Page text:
Stand up for facts and support PolitiFact.
Now is your chance to go on the record as supporting trusted, factual information by joining PolitiFact’s Truth Squad. Contributions or gifts to PolitiFact, which is part of the 501(c)(3) nonprofit Poynter Institute, are tax deductible.
I would like to contribute
Ohio Gov. John Kasich may not know much about planting crops, but he knows how to pick an audience. When the GOP governor was looking for a place on July 25 to announce the state's plans to ask the federal government to declare a drought emergency in Ohio, he headed for the Ohio State Fair.
Before a farming crowd at the fairgrounds in Columbus, Kasich portrayed the drought's impact in fairly stark terms, calling it "devastating" to Ohio's number one industry. After mentioning that a majority of Ohio's crops are rated either poor or very poor, Kasich asserted that nearly all of the topsoil in Ohio was in terrible shape. "Ninety percent of the topsoil has inadequate moisture to grow crops," Kasich said.
While the drought had brought declarations of emergency to more than two dozen states across the country, was the soil in the Buckeye State really in that poor of shape? Or was the governor exaggerating the problem? We slipped on a pair of overalls down at PolitiFact Ohio headquarters and started digging.
Kasich spokesman Rob Nichols said the governor's July 25 statement was based on a weekly crop weather report produced by the National Agricultural Statistics Service, which is a branch of the United States Department of Agriculture. The crop weather report for July 23 rated the topsoil moisture in four categories, from short to surplus. The report said that topsoil moisture was rated at 53 percent very short, 37 percent short, 10 percent adequate and zero percent surplus.
The report notes that "there has been more rain this week, some areas throughout the state report 1-2 days of rain; however topsoil moisture is still far below normal conditions."
Trying to find out more about how the reports are produced, we reached Richard Snead, an agricultural statistician with the Ohio Field Office for the U.S. Department of Agriculture. Snead said the soil reports are the average of about 100 weekly reports forwarded from the Farm Service Agency, National Resources Conservation Agency and Ohio State University agricultural extension agents out checking soil conditions in Ohio fields every week.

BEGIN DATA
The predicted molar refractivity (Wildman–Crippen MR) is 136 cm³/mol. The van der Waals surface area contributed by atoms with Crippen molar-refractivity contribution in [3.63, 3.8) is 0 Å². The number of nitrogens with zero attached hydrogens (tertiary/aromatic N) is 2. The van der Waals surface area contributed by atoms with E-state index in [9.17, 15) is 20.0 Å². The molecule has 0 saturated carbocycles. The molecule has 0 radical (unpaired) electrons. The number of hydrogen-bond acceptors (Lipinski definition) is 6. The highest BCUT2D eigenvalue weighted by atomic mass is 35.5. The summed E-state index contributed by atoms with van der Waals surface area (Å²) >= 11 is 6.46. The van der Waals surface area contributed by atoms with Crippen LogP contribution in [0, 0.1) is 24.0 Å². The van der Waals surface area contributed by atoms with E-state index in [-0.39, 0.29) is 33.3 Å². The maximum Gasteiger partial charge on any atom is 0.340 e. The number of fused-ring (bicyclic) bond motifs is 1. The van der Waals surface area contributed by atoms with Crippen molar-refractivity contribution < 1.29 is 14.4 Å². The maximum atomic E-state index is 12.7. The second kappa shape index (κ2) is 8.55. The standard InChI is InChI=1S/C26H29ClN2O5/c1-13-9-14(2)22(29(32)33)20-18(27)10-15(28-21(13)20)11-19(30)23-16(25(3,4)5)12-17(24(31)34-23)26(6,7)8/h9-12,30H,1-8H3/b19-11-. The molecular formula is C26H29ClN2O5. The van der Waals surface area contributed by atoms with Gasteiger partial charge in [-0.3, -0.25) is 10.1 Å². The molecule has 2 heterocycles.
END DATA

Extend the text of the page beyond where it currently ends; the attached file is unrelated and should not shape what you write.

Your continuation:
The four categories in the report have specific definitions, with "short" being defined as dry soil where plant growth would be curtailed. Meanwhile, "very short" means growth has been stopped and there are visible signs of stress in the plants, Snead explained. In the very short conditions, the plants would suffer "irreparable damage" if the conditions continued, he said.
A check of the weekly reports for three preceding weeks of July show that throughout the month the "very short" and "short" categories combined to account for between 88 and 94 percent of the ratings. That means that the weekly report cited by Kasich clearly was not an aberration.
But are the weekly USDA reports the best measurement of soil conditions in Ohio? We checked with one of the leading crop-watchers in the state, Harold Watters, an assistant professor at OSU.
"It is dry, and the driest we have been in a very long time, drier than 1988," wrote Watters, an OSU Extension Field Agronomist, in an email response to PolitiFact.
Watters said the governor's assessment based on the July 23 report is "pretty close" to accurate.
"I read the weekly crop reports and visit fields across western Ohio and am confident they are pretty close," Watters wrote. "We have been well below average on rainfall since very early summer. Does that mean we have inadequate soil moisture to grow a normal crop? Absolutely."
In the email, Watters did allow that the reporting process for soil conditions is subjective "so we cannot say they are entirely accurate and people’s emotions get involved when we are under this much stress in the crops across Ohio."
So where does that leave our agrarian-minded governor as we harvest our crop of facts?
While an argument could be made that the weekly crop weather report shows only that 90 percent of the Ohio topsoil is inadequate to grow "normal" crops, we think it’s clear that’s what Kasich meant in his remarks, even though he didn't use the word normal.
We rate his statement True.
YouTube video of Gov. Kasich making remarks about impact of drought. (Statement being checked starts at about the 1:15 mark.)
Phone interview with Rob Nichols, spokesman for Kasich on Aug. 1, 2012
Email from Rob Nichols, spokesman for Kasich, Aug. 1, 2012
Crop weather report for Ohio from the U.S. Department of Agriculture, July 23, 2012
Phone interview with Richard Snead, agricultural statistician with Ohio office of the U.S. Department of Agriculture, on Aug. 1, 2012
Email from Harold Watters, OSU extension field agronomist, Aug. 2, 2012
Read About Our Process
In a world of wild talk and fake news, help us stand up for the facts.